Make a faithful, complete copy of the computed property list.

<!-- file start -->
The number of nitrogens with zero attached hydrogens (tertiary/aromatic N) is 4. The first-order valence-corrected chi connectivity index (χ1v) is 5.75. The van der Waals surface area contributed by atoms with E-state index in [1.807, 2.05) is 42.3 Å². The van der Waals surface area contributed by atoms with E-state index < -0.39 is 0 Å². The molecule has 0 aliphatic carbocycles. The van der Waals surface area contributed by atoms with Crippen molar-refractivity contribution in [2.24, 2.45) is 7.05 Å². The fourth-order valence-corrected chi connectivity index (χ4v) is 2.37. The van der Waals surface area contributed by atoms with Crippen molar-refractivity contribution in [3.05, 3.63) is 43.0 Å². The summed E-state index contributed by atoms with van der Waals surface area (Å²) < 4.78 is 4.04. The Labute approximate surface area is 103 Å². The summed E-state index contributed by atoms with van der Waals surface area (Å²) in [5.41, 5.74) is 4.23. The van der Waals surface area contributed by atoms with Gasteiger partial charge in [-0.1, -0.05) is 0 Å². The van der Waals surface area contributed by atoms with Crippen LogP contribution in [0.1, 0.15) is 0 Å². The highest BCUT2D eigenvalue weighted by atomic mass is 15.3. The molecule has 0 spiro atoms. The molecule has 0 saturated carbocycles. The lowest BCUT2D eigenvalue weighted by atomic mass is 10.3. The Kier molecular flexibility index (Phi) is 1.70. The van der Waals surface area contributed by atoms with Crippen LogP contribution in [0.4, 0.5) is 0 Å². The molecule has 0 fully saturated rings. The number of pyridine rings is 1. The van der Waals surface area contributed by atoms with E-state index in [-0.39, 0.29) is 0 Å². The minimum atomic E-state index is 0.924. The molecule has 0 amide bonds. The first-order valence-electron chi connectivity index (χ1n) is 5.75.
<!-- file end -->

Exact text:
The number of nitrogens with zero attached hydrogens (tertiary/aromatic N) is 4. The first-order valence-corrected chi connectivity index (χ1v) is 5.75. The van der Waals surface area contributed by atoms with E-state index in [1.807, 2.05) is 42.3 Å². The van der Waals surface area contributed by atoms with E-state index < -0.39 is 0 Å². The molecule has 0 aliphatic carbocycles. The van der Waals surface area contributed by atoms with Crippen molar-refractivity contribution in [2.24, 2.45) is 7.05 Å². The fourth-order valence-corrected chi connectivity index (χ4v) is 2.37. The van der Waals surface area contributed by atoms with Crippen molar-refractivity contribution in [3.05, 3.63) is 43.0 Å². The summed E-state index contributed by atoms with van der Waals surface area (Å²) < 4.78 is 4.04. The Labute approximate surface area is 103 Å². The summed E-state index contributed by atoms with van der Waals surface area (Å²) in [5.41, 5.74) is 4.23. The van der Waals surface area contributed by atoms with Gasteiger partial charge in [-0.1, -0.05) is 0 Å². The van der Waals surface area contributed by atoms with Crippen LogP contribution in [0.1, 0.15) is 0 Å². The highest BCUT2D eigenvalue weighted by atomic mass is 15.3. The molecule has 0 spiro atoms. The molecule has 0 saturated carbocycles. The lowest BCUT2D eigenvalue weighted by atomic mass is 10.3. The Kier molecular flexibility index (Phi) is 1.70. The van der Waals surface area contributed by atoms with Crippen LogP contribution in [0.4, 0.5) is 0 Å². The molecule has 0 fully saturated rings. The number of pyridine rings is 1. The van der Waals surface area contributed by atoms with E-state index in [-0.39, 0.29) is 0 Å². The minimum atomic E-state index is 0.924. The molecule has 0 amide bonds. The first-order valence-electron chi connectivity index (χ1n) is 5.75.